China leads drop that earnings are over valued

China Sparks Drop in Emerging-Market Stocks; Oil, Copper Fall

 Chinese stocks plunged the most in eight months, dragging emerging markets lower, on concern this year’s rally has outpaced prospects for earnings growth. Oil led a drop in commodities.

The Shanghai Composite Index fell 5 percent, its biggest decline since Nov. 18, snapping a five-day, 7 percent advance. The MSCI Emerging Markets Index sank 1.2 percent to 826.18 at 10:15 a.m. in London, the lowest level since July 13. Oil and copper fell the most in three weeks. The yen and the dollar rose as investors shunned higher-yielding currencies.

Chinese stocks are trading at 35.3 times reported earnings, more than twice the average in emerging markets, after a 79 percent surge in the Shanghai index this year on speculation economies are rebounding. Federal Reserve Bank of San Francisco President Janet Yellen said yesterday the U.S. economy’s recovery is likely to be “painfully slow” as consumers spend less and save more.

“After such a good run, there is the temptation for people to get off the rollercoaster,” Brian Jackson, senior strategist at RBC Capital Markets in Hong Kong, said in an interview. “We are going to see more uncertainty and volatility.”

Russia’s ruble fell 1 percent against the dollar, the biggest loser among 26 emerging-market currencies tracked by Bloomberg. Kazakhstan’s eight-stock KASE index dropped 1.9 percent, led by a 7.5 percent slide in Kazakhmys Plc, the central Asian nation’s biggest copper producer.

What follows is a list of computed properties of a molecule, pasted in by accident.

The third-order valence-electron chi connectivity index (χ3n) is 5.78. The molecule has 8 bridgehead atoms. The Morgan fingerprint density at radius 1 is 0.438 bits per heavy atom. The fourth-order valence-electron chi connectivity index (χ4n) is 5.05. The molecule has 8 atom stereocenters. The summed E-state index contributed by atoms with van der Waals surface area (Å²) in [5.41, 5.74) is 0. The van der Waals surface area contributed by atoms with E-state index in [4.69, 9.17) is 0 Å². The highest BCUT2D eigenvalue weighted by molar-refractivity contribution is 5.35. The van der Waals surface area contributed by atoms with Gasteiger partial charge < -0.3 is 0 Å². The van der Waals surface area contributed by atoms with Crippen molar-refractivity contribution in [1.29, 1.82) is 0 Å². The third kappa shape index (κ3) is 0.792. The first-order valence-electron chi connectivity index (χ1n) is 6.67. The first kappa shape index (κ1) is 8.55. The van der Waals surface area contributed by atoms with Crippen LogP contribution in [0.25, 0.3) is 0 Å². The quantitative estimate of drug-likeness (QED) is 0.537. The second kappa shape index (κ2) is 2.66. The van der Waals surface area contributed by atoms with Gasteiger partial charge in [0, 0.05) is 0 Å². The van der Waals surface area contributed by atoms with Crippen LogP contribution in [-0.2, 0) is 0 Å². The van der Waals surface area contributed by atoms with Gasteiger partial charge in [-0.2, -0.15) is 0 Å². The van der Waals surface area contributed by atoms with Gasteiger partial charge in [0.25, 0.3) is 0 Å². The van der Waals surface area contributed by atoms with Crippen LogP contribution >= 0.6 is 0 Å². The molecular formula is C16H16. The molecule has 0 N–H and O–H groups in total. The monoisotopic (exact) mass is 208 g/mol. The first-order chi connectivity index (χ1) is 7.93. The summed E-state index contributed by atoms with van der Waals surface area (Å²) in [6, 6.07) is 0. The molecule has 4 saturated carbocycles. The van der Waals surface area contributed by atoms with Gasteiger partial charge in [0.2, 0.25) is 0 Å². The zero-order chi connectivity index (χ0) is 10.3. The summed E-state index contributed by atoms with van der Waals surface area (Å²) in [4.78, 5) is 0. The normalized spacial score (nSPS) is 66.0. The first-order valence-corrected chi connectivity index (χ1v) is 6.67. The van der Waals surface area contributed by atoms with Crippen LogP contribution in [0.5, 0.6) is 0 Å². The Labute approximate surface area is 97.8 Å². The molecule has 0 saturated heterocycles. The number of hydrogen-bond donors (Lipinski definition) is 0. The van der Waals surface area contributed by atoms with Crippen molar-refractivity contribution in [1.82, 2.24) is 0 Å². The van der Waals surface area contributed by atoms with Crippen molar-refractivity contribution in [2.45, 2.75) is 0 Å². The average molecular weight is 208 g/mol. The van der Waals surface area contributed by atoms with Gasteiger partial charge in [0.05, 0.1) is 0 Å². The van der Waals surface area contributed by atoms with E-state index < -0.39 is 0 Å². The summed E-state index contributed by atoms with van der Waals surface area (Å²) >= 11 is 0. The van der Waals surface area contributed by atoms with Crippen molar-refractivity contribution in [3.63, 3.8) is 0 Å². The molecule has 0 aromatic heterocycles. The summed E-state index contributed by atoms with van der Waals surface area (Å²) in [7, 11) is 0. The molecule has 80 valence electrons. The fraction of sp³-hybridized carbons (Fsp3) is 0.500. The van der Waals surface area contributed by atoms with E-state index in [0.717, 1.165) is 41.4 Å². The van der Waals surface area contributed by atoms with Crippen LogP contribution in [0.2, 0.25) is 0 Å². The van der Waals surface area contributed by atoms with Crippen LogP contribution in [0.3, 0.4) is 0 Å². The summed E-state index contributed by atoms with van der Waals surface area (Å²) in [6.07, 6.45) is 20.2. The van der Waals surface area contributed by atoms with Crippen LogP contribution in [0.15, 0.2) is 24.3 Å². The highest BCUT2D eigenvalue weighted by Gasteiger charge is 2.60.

Akzo, Bayer

Europe’s Dow Jones Stoxx 600 Index climbed 0.6 percent as earnings from Akzo Nobel NV and Bayer AG beat analysts’ estimates, outweighing declining commodity prices and a wider- than-estimated loss from ArcelorMittal SA. Akzo Nobel, the world’s largest maker of coatings and paints, and Bayer, which supplies plastics to the automotive industry, advanced more than 4 percent.

The MSCI Asia Pacific Index declined 0.9 percent after reaching the most expensive relative to the earnings of its companies in six years. Jiangxi Copper Co. slumped 9 percent in Shanghai after forecasting a drop in profit.

Futures on the Standard & Poor’s 500 Index retreated 0.4 percent after the benchmark gauge for U.S. equities climbed to the highest level compared with earnings since September.

The yen and the dollar advanced most against the currencies of commodity-producing countries such as Australia and South Africa. The Aussie dropped 0.9 percent against the yen and 0.7 percent compared with the U.S. dollar, the largest declines in three weeks. The rand slid 0.7 percent versus the yen and 0.5 percent against the U.S. currency.

Oil Stockpiles

Oil dropped as much as 2.4 percent to $65.61 a barrel in New York. U.S. crude stockpiles rose the most since April last week, the American Petroleum Institute said yesterday. Copper for three-month delivery on the London Metal Exchange fell as much as $135, or 2.4 percent, to $5,395 a metric ton on concern Chinese imports are slowing.

Chinese Premier Wen Jiabao’s 4 trillion yuan ($585 billion) stimulus package last year and looser credit restrictions spurred a surge in domestic demand and record bank lending as the global recession led to a slump in exports.

China’s stocks plunged amid speculation the central bank is poised to order lenders to set aside larger reserves, Beijing- based Caijing magazine reported today on its Web site.

The extra yield investors demand to own developing nations’ bonds instead of U.S. Treasuries rose 8 basis points to 3.89 percentage points, the highest in a week, according to JPMorgan Chase & Co.’s EMBI+ Index.

By Gavin Serkin and Laura Cochrane July 29 (Bloomberg)

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